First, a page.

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Tucson, Arizona may not be the first thing that comes to mind when you think about wine. So it may come as a surprise to know that there are a number of wineries down south. If you happen to be headed down there this summer and are on the lookout for something to do, here are a list of wineries in Tucson to visit.

Dos Cabezas Wineworks

Todd and Kelly Bostock co-own this winery that uses grapes grown in their Pronghorn Vineyard in nearby Elgin and the Cimarron Vineyard near Willcox. The 2009 El Campo was named one of the top 100 wines of 2012 by the San Francisco Chronicle. Bostock also makes and offers tastes of Cimarron wines, whose production is overseen by Oregon winemaker-turned-Arizona retiree Dick Erath.
Details: 3248 Arizona 82, Sonoita, 520-455-5141, doscabezaswineworks.com, $-$$

Callaghan Vineyards

While he wasn’t the first vintner in the region, Kent Callaghan’s winery could be considered the place where the state’s industry truly took root. His wines drew rave reviews from wine critic Robert Parker, raising the bar for other winemakers. It is no accident that so many vineyards started popping up near his. Arrive near closing time and you may spot other winemakers stopping by to talk shop with Callaghan. On the way here from Sonoita, you pass Rancho Rossa, and right next to Callaghan is Flying Leap. A little further down is the Tuscan-looking wine room of Keif-Joshua.

Details: 336 Elgin Road, Elgin, 520-455-5322, callaghanvineyards.com, $

Arizona Hops and Vines

Two sisters run this winery, which, thanks to a change in the law they lobbied for, will soon house a brewery as well. The field where the hops are growing is next to the vineyard. According to the sisters’ tasting notes, most of the wines pair well with Cheetos.

Details: 3450 Arizona 82, Sonoita, 888-569-1642, azhopsandvines.com, $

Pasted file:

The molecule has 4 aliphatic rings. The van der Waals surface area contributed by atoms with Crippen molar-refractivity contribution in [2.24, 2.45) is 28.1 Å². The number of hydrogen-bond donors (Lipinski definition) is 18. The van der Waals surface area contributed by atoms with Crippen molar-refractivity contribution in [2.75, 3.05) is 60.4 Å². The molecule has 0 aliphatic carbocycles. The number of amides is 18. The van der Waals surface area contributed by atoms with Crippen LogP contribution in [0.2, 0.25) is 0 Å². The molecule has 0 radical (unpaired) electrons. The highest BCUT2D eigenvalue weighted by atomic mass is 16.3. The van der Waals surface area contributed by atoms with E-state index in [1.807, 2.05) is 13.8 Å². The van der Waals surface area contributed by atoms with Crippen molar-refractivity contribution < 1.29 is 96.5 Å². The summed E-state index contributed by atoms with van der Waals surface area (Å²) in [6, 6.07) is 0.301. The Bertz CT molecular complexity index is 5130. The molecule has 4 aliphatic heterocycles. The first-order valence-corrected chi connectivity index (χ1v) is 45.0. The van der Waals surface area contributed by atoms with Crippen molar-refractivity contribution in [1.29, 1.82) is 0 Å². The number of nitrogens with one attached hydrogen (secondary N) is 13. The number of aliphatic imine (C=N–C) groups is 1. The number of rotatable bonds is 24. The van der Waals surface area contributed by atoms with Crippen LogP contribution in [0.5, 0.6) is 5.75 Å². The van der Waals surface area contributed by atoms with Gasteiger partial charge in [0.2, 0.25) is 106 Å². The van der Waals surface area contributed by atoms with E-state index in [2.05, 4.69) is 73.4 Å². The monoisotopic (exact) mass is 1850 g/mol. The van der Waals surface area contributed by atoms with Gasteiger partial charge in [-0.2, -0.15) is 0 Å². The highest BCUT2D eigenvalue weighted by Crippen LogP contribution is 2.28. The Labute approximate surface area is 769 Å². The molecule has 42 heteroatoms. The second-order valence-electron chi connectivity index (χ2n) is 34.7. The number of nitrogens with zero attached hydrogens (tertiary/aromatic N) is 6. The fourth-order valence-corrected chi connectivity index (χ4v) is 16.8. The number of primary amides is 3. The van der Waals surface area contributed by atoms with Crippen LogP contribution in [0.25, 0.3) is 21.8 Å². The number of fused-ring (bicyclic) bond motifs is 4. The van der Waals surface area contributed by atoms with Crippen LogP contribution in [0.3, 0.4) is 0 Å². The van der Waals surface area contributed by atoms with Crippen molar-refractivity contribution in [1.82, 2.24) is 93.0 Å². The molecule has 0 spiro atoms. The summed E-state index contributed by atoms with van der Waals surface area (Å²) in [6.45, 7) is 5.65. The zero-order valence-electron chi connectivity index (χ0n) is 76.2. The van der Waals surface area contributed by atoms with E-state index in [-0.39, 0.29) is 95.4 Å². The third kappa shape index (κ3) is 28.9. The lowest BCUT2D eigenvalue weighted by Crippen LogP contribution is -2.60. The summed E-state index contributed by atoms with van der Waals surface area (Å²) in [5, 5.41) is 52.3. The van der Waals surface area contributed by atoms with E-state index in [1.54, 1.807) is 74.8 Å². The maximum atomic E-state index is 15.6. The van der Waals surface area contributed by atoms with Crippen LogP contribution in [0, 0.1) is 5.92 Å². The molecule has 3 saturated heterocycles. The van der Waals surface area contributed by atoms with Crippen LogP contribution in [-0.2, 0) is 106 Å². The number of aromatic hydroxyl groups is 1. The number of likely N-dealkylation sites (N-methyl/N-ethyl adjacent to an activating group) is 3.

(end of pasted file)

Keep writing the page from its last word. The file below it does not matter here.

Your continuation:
Keeling-Schaefer Vineyards

The vineyard started nearly a decade ago in a remote area south of Chiricahua National Monument. The tasting room is in an old bank building in downtown Willcox. Its 2009 Three Sisters Syrah was the first Arizona wine to receive a rating of 89 from Wine Spectator. Across the tracks and well worth the short walk is Carlson Creek.

Details: 154 N. Railroad Ave., Willcox, 520-766-0600, keelingschaefervineyards.com, $

Zarpara

This tasting room is listed as being just 15 minutes from downtown Willcox, but that does not include the time you may spend checking directions and second-guessing yourself. Twelve miles and a few left turns take you to this location in Willcox vineyard country.

Details: 6777 S. Zarpara Lane, Willcox, 602-885-8903, zarpara.com, $

Page Springs Cellars

The only tasting room with a hostess stand and which, when crowded, uses those buzzers seen in chain restaurants to let you know your spot at the bar is ready. And that was before a Page Springs wine earned 90 points from Wine Spectator. Eric Glomski’s flagship winery produces a wide variety of wines from its vineyards as well as some from select California properties. Cheese plates and appetizers available. Once here, you are close to both Oak Creek Vineyards and Javelina Leap. The winemaker at Javelina Leap, Cynthia Snapp, won a gold at the International Women’s Wine Competition.

Details: 1500 N. Page Springs Road, Cornville, 928-639-3004, pagespringscellars.com, $

If you get a chance to visit one of these wineries, please let us know what you think. To submit a blog about your own wine experience, email it to stories@winecellarliquidators.com

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Mark Parton

Mark has been working in the wine industry for over 20 years. He founded the company, Call For Wine which he later sold in 2011. Today, Mark is the founder of Wine Cellar Liquidators and continues to manage call centers in the wine industry.

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